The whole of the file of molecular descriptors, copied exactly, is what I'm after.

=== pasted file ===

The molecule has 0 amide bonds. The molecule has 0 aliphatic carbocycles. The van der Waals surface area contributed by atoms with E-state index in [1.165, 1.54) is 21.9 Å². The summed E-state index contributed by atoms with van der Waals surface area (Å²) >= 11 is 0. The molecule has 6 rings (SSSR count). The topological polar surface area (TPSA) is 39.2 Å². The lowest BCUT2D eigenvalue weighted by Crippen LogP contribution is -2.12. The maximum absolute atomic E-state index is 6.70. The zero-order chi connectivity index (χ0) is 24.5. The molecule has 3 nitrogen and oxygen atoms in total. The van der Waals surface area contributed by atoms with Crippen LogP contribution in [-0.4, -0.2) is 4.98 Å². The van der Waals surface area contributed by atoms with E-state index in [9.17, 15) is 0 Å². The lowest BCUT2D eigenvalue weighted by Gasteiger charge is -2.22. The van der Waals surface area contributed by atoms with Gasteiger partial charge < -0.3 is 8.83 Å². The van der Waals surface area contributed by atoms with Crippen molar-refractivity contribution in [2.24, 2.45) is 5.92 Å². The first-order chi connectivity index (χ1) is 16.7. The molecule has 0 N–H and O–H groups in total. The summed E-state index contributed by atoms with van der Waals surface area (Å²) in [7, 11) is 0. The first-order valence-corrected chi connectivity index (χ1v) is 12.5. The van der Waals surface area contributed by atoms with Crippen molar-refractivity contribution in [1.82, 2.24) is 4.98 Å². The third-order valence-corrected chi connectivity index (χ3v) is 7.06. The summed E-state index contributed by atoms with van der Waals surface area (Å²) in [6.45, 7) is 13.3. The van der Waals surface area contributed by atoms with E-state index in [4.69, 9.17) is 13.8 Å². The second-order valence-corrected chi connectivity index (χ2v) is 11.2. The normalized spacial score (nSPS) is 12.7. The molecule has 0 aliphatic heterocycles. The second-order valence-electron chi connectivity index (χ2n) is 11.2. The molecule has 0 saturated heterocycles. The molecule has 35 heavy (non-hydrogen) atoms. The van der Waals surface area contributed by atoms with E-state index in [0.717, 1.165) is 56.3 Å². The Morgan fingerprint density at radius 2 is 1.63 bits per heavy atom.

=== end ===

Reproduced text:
The molecule has 0 amide bonds. The molecule has 0 aliphatic carbocycles. The van der Waals surface area contributed by atoms with E-state index in [1.165, 1.54) is 21.9 Å². The summed E-state index contributed by atoms with van der Waals surface area (Å²) >= 11 is 0. The molecule has 6 rings (SSSR count). The topological polar surface area (TPSA) is 39.2 Å². The lowest BCUT2D eigenvalue weighted by Crippen LogP contribution is -2.12. The maximum absolute atomic E-state index is 6.70. The zero-order chi connectivity index (χ0) is 24.5. The molecule has 3 nitrogen and oxygen atoms in total. The van der Waals surface area contributed by atoms with Crippen LogP contribution in [-0.4, -0.2) is 4.98 Å². The van der Waals surface area contributed by atoms with E-state index in [9.17, 15) is 0 Å². The lowest BCUT2D eigenvalue weighted by Gasteiger charge is -2.22. The van der Waals surface area contributed by atoms with Gasteiger partial charge < -0.3 is 8.83 Å². The van der Waals surface area contributed by atoms with Crippen molar-refractivity contribution in [2.24, 2.45) is 5.92 Å². The first-order chi connectivity index (χ1) is 16.7. The molecule has 0 N–H and O–H groups in total. The summed E-state index contributed by atoms with van der Waals surface area (Å²) in [7, 11) is 0. The first-order valence-corrected chi connectivity index (χ1v) is 12.5. The van der Waals surface area contributed by atoms with Crippen molar-refractivity contribution in [1.82, 2.24) is 4.98 Å². The third-order valence-corrected chi connectivity index (χ3v) is 7.06. The summed E-state index contributed by atoms with van der Waals surface area (Å²) in [6.45, 7) is 13.3. The van der Waals surface area contributed by atoms with E-state index in [4.69, 9.17) is 13.8 Å². The second-order valence-corrected chi connectivity index (χ2v) is 11.2. The normalized spacial score (nSPS) is 12.7. The molecule has 0 aliphatic heterocycles. The second-order valence-electron chi connectivity index (χ2n) is 11.2. The molecule has 0 saturated heterocycles. The molecule has 35 heavy (non-hydrogen) atoms. The van der Waals surface area contributed by atoms with E-state index in [0.717, 1.165) is 56.3 Å². The Morgan fingerprint density at radius 2 is 1.63 bits per heavy atom.